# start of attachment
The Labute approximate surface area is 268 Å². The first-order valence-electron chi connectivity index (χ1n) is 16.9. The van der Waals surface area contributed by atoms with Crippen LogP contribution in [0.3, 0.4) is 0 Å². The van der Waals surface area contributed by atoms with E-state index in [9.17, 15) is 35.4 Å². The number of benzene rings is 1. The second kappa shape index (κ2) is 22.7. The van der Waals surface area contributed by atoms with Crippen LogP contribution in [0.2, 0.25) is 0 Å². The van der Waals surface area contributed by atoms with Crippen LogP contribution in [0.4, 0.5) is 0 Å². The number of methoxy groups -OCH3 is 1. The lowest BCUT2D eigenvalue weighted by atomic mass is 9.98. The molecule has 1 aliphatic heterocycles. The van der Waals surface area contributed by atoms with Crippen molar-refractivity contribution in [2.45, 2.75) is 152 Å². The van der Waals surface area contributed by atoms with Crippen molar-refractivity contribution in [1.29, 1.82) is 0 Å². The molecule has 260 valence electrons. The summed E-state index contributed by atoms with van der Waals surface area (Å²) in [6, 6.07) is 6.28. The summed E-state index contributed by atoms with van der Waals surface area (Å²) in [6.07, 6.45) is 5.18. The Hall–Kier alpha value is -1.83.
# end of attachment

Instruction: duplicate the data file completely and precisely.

The Labute approximate surface area is 268 Å². The first-order valence-electron chi connectivity index (χ1n) is 16.9. The van der Waals surface area contributed by atoms with Crippen LogP contribution in [0.3, 0.4) is 0 Å². The van der Waals surface area contributed by atoms with E-state index in [9.17, 15) is 35.4 Å². The number of benzene rings is 1. The second kappa shape index (κ2) is 22.7. The van der Waals surface area contributed by atoms with Crippen LogP contribution in [0.2, 0.25) is 0 Å². The van der Waals surface area contributed by atoms with Crippen LogP contribution in [0.4, 0.5) is 0 Å². The number of methoxy groups -OCH3 is 1. The lowest BCUT2D eigenvalue weighted by atomic mass is 9.98. The molecule has 1 aliphatic heterocycles. The van der Waals surface area contributed by atoms with Crippen molar-refractivity contribution in [2.45, 2.75) is 152 Å². The van der Waals surface area contributed by atoms with Crippen molar-refractivity contribution in [1.29, 1.82) is 0 Å². The molecule has 260 valence electrons. The summed E-state index contributed by atoms with van der Waals surface area (Å²) in [6, 6.07) is 6.28. The summed E-state index contributed by atoms with van der Waals surface area (Å²) in [6.07, 6.45) is 5.18. The Hall–Kier alpha value is -1.83.